On May 31, on his Agenda 47 webpage, Donald Trump released a new video titled “Celebration of 250 Years of American Independence at the Iowa State Fairgrounds.” In that video, Trump proposes to create a year-long “Salute to America”—to honor the 250th anniversary of the signing of the Declaration of Independence.
On Day 1 of his second term as President, Trump will convene a White House task force, he announces, which will be “responsible for coordinating with state and local governments to ensure not just one day of celebration, but an entire year of festivities across the nation starting on Memorial Day 2025 and continuing through July 4th, 2026.” He continues, “I will work with all 50 Governors, Republican and Democrat alike, to create the Great American State Fair, a unique one-year exhibition featuring pavilions from all fifty states. It’ll be something. The Great American State Fair will showcase the glory of every state in the Union, promote pride in our history, and put forth innovative visions for America’s future.”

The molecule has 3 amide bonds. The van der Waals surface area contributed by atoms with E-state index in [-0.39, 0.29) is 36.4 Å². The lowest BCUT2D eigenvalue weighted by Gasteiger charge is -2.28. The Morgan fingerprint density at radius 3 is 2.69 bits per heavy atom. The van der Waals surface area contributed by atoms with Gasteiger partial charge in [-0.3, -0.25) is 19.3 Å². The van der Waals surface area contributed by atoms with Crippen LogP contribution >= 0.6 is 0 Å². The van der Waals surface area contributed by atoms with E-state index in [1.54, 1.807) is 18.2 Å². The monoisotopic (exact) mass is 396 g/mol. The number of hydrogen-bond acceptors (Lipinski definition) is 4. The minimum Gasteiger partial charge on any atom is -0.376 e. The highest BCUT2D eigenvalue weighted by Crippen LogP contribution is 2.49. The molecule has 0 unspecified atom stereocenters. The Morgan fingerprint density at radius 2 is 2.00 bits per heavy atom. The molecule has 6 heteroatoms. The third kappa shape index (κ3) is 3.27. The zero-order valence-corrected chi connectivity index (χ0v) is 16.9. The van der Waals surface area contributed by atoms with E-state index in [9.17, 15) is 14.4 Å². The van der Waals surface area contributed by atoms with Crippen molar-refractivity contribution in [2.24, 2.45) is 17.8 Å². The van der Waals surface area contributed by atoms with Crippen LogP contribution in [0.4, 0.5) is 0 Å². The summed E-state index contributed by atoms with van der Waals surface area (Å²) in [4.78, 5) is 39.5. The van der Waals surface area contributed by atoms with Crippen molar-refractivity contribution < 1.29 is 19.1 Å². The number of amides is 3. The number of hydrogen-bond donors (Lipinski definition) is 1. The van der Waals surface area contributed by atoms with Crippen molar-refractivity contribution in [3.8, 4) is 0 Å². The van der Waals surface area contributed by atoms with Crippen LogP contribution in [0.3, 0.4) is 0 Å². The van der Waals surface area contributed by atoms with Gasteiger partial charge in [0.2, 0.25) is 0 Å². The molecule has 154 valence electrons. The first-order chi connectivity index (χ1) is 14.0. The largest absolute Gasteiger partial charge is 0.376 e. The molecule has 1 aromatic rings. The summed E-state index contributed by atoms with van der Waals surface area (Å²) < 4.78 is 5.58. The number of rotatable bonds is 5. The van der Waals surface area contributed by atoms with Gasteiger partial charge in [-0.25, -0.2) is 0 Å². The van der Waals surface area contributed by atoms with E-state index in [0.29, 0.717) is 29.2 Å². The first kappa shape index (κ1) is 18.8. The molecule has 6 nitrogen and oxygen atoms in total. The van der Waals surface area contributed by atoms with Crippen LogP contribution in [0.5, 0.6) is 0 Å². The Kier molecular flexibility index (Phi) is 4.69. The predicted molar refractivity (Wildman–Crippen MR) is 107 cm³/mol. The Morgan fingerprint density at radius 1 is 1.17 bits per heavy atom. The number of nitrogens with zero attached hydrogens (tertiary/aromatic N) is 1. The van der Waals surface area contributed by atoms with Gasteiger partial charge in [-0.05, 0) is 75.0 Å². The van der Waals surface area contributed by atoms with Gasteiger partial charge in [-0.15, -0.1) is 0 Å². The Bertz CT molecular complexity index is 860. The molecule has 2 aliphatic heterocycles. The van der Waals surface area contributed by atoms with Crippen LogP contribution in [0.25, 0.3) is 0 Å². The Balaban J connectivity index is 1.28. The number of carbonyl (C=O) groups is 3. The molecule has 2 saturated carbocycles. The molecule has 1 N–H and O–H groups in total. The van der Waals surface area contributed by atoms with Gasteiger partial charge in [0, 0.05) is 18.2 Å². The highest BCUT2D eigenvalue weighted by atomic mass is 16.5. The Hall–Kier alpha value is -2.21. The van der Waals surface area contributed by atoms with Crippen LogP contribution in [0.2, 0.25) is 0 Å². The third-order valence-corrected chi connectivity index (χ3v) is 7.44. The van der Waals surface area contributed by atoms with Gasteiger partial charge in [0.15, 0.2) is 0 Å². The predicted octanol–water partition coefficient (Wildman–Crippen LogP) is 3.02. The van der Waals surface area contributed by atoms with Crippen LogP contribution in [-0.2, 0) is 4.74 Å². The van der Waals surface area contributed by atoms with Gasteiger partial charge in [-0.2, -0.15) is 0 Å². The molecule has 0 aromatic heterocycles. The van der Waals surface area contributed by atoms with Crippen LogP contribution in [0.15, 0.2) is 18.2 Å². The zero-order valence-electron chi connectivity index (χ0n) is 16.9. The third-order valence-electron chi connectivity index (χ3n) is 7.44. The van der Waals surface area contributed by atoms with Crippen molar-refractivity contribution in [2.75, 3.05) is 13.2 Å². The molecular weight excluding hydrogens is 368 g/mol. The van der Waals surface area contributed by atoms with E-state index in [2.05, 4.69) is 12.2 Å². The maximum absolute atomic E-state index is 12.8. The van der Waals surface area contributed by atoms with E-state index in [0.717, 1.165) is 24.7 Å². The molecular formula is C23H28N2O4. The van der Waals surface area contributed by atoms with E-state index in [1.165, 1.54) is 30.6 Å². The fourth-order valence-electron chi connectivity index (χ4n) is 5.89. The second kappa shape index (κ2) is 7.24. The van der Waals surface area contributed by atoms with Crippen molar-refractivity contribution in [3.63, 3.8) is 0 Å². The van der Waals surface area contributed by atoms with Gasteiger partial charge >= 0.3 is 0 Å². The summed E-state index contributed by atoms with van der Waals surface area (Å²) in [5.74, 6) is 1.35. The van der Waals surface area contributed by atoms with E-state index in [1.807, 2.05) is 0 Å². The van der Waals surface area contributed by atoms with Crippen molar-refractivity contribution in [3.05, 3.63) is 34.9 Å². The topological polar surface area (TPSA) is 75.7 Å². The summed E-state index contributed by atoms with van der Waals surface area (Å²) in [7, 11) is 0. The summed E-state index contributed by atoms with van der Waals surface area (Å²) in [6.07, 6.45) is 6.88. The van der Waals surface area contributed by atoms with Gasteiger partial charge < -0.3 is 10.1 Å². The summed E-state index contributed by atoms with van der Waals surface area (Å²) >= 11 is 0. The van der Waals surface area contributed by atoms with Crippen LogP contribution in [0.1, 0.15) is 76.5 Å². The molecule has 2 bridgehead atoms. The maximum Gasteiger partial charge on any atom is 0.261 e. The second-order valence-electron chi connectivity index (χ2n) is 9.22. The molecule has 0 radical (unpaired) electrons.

He will ask the “amazing people of Iowa” to open up the legendary Iowa state fairgrounds to host the Great American State Fair, with the aim of welcoming “millions and millions of visitors from around the world to the heartland of America.” He promises that “as President, I will invite the leaders and citizens of nations around the world to visit the United States in honor of our 250th anniversary. It’s going to be great.”
Who We Are